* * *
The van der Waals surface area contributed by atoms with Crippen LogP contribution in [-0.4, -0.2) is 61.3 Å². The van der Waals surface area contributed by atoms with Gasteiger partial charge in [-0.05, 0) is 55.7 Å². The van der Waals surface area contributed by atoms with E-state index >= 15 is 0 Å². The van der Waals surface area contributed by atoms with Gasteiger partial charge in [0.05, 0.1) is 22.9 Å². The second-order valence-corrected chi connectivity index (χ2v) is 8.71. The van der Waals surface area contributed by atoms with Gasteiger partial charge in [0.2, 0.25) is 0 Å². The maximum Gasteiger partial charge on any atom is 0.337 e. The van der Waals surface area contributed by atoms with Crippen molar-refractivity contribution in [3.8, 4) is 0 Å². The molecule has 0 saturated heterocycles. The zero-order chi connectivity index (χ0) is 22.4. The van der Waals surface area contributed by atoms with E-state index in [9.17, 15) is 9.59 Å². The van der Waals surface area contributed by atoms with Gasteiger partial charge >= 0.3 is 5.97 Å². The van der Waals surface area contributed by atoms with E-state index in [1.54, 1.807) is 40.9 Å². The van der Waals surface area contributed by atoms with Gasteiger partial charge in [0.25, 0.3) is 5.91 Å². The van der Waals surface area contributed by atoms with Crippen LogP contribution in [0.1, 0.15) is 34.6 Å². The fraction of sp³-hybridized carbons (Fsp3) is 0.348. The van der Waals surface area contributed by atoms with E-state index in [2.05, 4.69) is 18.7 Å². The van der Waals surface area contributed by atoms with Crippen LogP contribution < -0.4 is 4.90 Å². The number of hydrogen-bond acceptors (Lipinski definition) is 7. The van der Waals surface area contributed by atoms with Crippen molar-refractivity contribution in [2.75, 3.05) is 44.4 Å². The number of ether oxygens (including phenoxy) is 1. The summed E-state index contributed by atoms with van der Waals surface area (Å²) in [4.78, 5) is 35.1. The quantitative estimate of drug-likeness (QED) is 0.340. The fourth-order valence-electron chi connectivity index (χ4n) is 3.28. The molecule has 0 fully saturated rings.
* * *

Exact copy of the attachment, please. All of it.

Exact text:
The van der Waals surface area contributed by atoms with Crippen LogP contribution in [-0.4, -0.2) is 61.3 Å². The van der Waals surface area contributed by atoms with Gasteiger partial charge in [-0.05, 0) is 55.7 Å². The van der Waals surface area contributed by atoms with E-state index >= 15 is 0 Å². The van der Waals surface area contributed by atoms with Gasteiger partial charge in [0.05, 0.1) is 22.9 Å². The second-order valence-corrected chi connectivity index (χ2v) is 8.71. The van der Waals surface area contributed by atoms with Gasteiger partial charge in [0.2, 0.25) is 0 Å². The maximum Gasteiger partial charge on any atom is 0.337 e. The van der Waals surface area contributed by atoms with Crippen molar-refractivity contribution in [3.8, 4) is 0 Å². The molecule has 0 saturated heterocycles. The zero-order chi connectivity index (χ0) is 22.4. The van der Waals surface area contributed by atoms with E-state index in [9.17, 15) is 9.59 Å². The van der Waals surface area contributed by atoms with Gasteiger partial charge >= 0.3 is 5.97 Å². The van der Waals surface area contributed by atoms with E-state index in [1.54, 1.807) is 40.9 Å². The van der Waals surface area contributed by atoms with Gasteiger partial charge in [0.25, 0.3) is 5.91 Å². The van der Waals surface area contributed by atoms with Crippen LogP contribution in [0.1, 0.15) is 34.6 Å². The fraction of sp³-hybridized carbons (Fsp3) is 0.348. The van der Waals surface area contributed by atoms with E-state index in [2.05, 4.69) is 18.7 Å². The van der Waals surface area contributed by atoms with Crippen LogP contribution < -0.4 is 4.90 Å². The number of hydrogen-bond acceptors (Lipinski definition) is 7. The van der Waals surface area contributed by atoms with Crippen molar-refractivity contribution in [2.75, 3.05) is 44.4 Å². The number of ether oxygens (including phenoxy) is 1. The summed E-state index contributed by atoms with van der Waals surface area (Å²) in [4.78, 5) is 35.1. The quantitative estimate of drug-likeness (QED) is 0.340. The fourth-order valence-electron chi connectivity index (χ4n) is 3.28. The molecule has 0 fully saturated rings.